ABOUT HONEST MOM

Hi there. I’m JD Bailey, the creator of Honest Mom.

Here on Honest Mom you’ll find writing about the funny and the tough parts of raising kids (especially little girls), managing PPD and depression, being a working parent, and more.

Honest Mom is both a blog and a wonderful community here and on Facebook, where moms connect with other moms about both their struggles and triumphs. Both bloggers and non-bloggers contribute their writing to Honest Mom, to share their stories and reach out to other women.

More about me

I am a co-author of the books, “I Just Want to Pee Alone” and “I STILL Just Want to Pee Alone,” collections of hilarious and heartwarming essays on motherhood. I’m also a Huffington Post blogger and a contributor to Scary Mommy and Mamapedia. You can see all the places I’ve been published here. I spoke at the 2014 BlogU conference and co-led a session on blogging and privacy, and will be speaking again at BlogU in 2015.

A big part of what I do is advocate for moms who deal with depression. My ultimate goal is to help lift the stigma of depression through my writing while helping other moms to feel less alone in their battles with the chronic illness. I was interviewed by Katie Couric on her show, featured in Parenting Magazine, and quoted in a Vogue magazine article about the topic.

In addition to being the founder of Honest Mom, I’m an award-winning copywriter and social media manager/blogger for a children’s book publisher.

When I’m not writing, I can be found digging in my gardens, hanging out with my family, or – of course – on FacebookTwitterPinterestGoogle+, or Instagram.

Still want to know more?

Okay, Nosey McNosekins, here are a few tidbits about me and my life:

  • I have two daughters, Anne (9) and Grace (6), and a husband (Hubs). They are all excellent blog fodder. I mostly leave Hubs out of it, but the kids? They’re definitely fair game.
  • I started writing short fiction at the age of 13 and writing has been a huge part of my life ever since.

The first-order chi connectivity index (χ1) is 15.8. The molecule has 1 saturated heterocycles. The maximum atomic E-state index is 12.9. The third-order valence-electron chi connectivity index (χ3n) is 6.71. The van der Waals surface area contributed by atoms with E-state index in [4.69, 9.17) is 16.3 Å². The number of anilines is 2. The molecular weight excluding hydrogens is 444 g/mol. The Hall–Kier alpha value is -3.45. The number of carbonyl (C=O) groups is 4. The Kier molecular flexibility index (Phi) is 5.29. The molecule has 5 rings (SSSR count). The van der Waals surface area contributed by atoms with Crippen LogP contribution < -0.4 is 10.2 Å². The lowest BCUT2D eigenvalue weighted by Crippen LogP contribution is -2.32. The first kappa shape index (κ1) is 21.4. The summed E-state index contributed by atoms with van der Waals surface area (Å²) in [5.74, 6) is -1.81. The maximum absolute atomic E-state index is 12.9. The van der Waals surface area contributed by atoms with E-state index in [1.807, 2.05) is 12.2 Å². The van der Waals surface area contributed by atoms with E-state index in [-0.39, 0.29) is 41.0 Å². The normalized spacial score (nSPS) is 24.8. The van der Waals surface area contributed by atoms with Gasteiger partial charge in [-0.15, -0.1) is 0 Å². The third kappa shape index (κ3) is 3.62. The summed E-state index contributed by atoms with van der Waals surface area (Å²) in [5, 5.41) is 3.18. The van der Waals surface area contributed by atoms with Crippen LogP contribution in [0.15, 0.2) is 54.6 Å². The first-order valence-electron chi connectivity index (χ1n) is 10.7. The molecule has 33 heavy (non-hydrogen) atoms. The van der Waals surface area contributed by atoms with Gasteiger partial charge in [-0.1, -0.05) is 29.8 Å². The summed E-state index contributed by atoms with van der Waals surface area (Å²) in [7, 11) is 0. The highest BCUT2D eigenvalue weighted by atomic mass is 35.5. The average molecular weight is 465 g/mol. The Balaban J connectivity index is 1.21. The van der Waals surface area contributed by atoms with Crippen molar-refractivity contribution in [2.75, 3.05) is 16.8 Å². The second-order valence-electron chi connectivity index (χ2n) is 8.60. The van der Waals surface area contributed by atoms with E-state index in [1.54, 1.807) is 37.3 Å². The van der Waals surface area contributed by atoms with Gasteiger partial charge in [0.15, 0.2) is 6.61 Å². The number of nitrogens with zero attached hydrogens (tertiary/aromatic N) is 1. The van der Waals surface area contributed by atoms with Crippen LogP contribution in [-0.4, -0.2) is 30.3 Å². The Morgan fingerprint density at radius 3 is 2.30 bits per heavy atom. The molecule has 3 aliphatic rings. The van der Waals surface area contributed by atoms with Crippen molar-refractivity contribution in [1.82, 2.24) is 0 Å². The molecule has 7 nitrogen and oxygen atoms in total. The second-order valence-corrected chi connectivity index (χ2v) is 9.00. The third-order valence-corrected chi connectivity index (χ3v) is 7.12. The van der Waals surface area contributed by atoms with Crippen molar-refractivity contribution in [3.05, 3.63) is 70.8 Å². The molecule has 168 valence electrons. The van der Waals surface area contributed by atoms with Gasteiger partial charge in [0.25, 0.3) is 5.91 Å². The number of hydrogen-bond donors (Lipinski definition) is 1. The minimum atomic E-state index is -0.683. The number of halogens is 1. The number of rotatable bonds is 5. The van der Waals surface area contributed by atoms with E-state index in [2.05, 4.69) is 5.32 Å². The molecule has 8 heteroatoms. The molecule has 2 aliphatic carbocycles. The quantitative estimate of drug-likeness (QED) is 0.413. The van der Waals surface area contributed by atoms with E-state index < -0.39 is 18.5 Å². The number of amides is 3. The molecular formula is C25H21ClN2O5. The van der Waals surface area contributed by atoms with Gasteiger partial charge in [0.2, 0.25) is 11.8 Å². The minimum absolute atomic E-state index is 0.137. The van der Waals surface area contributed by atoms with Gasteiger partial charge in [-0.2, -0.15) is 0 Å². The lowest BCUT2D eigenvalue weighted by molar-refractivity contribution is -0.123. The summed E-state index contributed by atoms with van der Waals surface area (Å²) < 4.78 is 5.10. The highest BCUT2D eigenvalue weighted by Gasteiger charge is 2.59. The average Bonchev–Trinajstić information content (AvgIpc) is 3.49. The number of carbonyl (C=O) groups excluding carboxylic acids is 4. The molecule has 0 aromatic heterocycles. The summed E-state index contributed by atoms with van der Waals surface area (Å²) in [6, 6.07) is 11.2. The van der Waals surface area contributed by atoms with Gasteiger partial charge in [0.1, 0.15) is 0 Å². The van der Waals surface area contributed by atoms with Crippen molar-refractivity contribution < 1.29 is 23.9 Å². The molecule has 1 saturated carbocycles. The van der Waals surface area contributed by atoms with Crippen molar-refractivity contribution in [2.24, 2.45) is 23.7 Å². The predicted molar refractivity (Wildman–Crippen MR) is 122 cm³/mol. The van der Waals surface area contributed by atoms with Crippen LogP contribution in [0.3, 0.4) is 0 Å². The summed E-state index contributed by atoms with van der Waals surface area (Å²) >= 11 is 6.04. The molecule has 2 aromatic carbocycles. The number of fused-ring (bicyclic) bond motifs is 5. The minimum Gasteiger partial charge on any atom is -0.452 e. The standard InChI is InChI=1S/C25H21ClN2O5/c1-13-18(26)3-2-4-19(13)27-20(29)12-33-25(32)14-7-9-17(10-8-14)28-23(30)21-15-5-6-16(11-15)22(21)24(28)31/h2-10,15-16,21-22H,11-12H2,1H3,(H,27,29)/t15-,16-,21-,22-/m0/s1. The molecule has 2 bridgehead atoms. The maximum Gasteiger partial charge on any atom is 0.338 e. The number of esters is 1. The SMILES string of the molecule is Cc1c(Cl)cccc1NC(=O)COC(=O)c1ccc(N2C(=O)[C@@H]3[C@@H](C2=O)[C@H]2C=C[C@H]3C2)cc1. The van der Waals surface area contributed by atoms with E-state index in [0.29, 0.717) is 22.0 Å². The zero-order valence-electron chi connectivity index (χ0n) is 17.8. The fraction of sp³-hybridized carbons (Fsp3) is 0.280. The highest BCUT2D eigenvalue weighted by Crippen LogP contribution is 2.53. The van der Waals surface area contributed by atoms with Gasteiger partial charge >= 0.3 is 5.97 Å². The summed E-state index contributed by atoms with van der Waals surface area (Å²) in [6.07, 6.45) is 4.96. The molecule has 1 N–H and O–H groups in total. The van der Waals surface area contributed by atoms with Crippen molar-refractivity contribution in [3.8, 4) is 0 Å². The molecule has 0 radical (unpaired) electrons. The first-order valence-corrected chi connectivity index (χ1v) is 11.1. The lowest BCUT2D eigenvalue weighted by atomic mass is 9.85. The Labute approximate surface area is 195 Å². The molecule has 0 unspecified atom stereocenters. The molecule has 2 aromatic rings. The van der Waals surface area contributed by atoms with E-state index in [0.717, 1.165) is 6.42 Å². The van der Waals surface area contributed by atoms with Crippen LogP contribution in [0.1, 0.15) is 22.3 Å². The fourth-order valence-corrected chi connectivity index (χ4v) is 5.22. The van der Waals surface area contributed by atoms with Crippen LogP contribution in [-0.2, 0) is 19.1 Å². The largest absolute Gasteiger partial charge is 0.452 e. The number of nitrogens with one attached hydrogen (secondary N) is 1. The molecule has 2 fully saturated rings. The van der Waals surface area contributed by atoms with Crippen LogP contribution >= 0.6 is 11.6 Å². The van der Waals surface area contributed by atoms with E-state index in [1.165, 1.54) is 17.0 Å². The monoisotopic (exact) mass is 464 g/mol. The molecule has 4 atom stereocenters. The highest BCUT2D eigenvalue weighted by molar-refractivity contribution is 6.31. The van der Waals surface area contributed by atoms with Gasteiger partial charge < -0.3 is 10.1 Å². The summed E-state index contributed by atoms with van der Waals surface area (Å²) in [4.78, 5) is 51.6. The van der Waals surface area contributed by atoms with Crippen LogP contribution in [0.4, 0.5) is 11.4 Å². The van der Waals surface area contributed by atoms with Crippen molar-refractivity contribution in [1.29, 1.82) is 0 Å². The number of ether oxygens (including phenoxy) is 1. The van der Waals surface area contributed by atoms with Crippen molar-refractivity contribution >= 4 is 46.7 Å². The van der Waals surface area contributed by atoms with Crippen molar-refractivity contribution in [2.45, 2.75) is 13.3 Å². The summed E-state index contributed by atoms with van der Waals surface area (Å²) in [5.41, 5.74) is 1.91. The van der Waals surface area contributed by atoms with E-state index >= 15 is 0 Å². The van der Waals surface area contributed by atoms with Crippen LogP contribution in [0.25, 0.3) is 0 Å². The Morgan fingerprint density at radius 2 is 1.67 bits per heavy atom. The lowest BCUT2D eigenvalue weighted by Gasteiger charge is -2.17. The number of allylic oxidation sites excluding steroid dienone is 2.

• I love wine, gardening, cooking food that is awesome but no one in my family will eat because it’s not pasta, writing, my MacBook, making pretty baked goods and crafts with my kids, coffee, my iPhone, and chocolate. Not necessarily in that order.
  • I detest working out, bad coffee, whining, close-minded political nutjobs, catty women, and people who stand too close to me and have no concept of personal space. Which means I guess my kids are in trouble because they are always thisclose to me.

So that’s me. Welcome to Honest Mom. Grab a cup of coffee or glass of wine and let’s hang, shall we?

Check out some popular posts on Honest Mom.

And if you’re digging what you’re reading, be sure to subscribe so you get new blog posts delivered to your inbox!

29 Replies to “ABOUT HONEST MOM”

  1. Coffee is a must for me; I can’t survive without it.

    I love finding brand new, just-starting-out blogs. It feels like the beginning of a journey that I don’t want to miss. Great title and goal. Can’t wait to see what comes next.

  2. Glad I discovered you. Great writing. My daughter is a mom blogger, too. Her website is mypajamadays.com and she writes on the Write On Edge prompt sometimes, too. You might want to check her out because I think you would both enjoy each other’s writing.

  3. So I read your BBC blog and realize that that’s MY problem: my father reads my blog, my friends read it, and even some of the other parents at our co-op preschool read it! (Thus someone I barely know gave me a little arm-pat today, presumably because of a recent post about spending the weekend crying, crying, crying. And my father emails me after every new post, which is kind of annoying-like I have no privacy.

    So…how did you create a new blog w/o losing your readership? Unfortunately, I’ve been trying to “brand” my blog–had business cards made, am in blogger networks, etc. How do you do things like this when you’re staying anonymous? And do I start a new blog where I just write freely and keep my old blog as some kind of generic motherhood/review blog? (Um, yes, I believe I just led myself to the answer…)

    Any tips on taking the leap and switching to a new blog would be great. My own blog at this point bores me, since I need to hold back so much!
    Thanks!

    1. Hi Julia! I just saw this comment. I don’t know why I’ve missed all the comments on my pages (as opposed to blog posts) over the last few months. I’d be happy to chat with you about making the leap to an anonymous blog! Ping me if you still want to talk about it…